Talks On Iran Nuclear Deal Open In Vienna
EU foreign-policy chief Catherine Ashton and Iranian Foreign Minister Mohammad Javad Zarif
(photo by Hassan Chapi, Islamic Republic News Agency)
Iran and six world powers are holding fresh talks in Vienna on a final accord aimed at ending doubts over Tehran's nuclear program.
Iranian Foreign Minister Mohammad Javad Zarif expressed hope before the talks that enough progress could be made over the next two days to allow negotiators to start drafting a final accord by mid-May.
A U.S. official gave a similar timetable last week, voicing hope that the drafting of an agreement could begin in May.
A spokesman for European Union foreign-policy chief Catherine Ashton, who coordinates contacts with Iran on behalf of the powers, said the discussions would be "detailed and substantial" but gave no details.
Russia's chief negotiator said Moscow had no special expectations for this week's meeting.
Deputy Foreign Minister Sergei Ryabkov said talks on a number of issues were still in early stages and the meeting should produce a basis for further discussions.
Officials say two rounds of discussions so far have focused on what issues should be included in any long-term deal.
Iran and the six world powers -- the United States, France, Russia, China, Britain, and Germany -- reached a interim deal in November.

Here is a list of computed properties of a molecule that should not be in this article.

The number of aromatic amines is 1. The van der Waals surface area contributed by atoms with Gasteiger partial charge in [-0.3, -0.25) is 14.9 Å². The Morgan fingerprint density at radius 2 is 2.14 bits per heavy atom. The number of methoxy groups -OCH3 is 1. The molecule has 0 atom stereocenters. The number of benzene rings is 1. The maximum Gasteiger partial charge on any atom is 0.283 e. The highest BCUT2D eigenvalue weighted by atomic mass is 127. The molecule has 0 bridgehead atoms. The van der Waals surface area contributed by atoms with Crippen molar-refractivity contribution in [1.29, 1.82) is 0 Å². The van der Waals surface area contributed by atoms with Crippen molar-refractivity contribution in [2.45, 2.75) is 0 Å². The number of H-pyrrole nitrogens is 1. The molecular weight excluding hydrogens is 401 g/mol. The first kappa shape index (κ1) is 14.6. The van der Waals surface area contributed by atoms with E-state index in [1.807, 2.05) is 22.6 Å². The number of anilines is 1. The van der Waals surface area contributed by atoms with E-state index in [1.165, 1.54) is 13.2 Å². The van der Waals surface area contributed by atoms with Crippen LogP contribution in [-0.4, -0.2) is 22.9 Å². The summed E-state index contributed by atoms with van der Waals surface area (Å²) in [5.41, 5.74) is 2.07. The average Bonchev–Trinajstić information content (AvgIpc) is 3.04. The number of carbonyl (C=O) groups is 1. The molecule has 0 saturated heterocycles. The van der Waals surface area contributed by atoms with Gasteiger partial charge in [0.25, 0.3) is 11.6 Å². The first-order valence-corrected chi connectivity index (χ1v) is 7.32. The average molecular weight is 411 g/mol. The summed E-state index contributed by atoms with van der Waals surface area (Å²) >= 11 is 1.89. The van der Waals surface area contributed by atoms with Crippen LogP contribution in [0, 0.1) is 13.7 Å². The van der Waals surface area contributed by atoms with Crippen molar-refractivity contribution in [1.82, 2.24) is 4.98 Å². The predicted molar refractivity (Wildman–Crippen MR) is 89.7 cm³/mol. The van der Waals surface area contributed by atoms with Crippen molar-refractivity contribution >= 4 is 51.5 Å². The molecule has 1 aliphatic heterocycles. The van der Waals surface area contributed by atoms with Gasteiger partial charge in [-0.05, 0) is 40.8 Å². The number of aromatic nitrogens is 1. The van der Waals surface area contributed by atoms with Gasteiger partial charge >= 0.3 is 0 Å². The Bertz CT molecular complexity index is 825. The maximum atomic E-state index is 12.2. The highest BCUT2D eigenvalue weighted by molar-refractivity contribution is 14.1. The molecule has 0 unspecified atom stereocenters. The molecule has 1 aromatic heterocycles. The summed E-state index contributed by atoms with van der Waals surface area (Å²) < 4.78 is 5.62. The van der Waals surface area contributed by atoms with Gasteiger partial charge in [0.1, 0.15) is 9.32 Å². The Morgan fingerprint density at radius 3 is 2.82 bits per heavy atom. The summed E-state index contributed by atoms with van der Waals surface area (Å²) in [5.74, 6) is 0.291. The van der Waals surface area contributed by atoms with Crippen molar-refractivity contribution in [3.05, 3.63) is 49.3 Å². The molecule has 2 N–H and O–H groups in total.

Under that accord, Iran agreed to scale back its nuclear program in exchange for some relief from international sanctions.
The six-month deal took effect on January 20 and was designed to buy time for talks on a final accord.
Iran has said it had useful expert-level nuclear talks with world powers in Vienna last week, addressing all major technical issues in the way of a final settlement.
Iranian negotiator Hamid Baeedinejad told the official IRNA news agency on April 6 that the results of those technical discussions would be submitted on April 7 to Zarif and Ashton.
Substantial differences remain, with the scope of Iran's uranium enrichment program as the toughest issue.
Iran argues it needs enrichment capacities to make low-enriched reactor fuel.
The United States, Britain, France, and Germany want significant cuts to limit any potential effort to turn the program into making high-enriched material for nuclear arms. Russia and China are somewhere in the middle.
With reporting by AP and Reuters
Copyright (c) 2014 RFE/RL, Inc. Reprinted with the permission of Radio Free Europe/Radio Liberty, 1201 Connecticut Ave., N.W. Washington DC 20036. www.rferl.org
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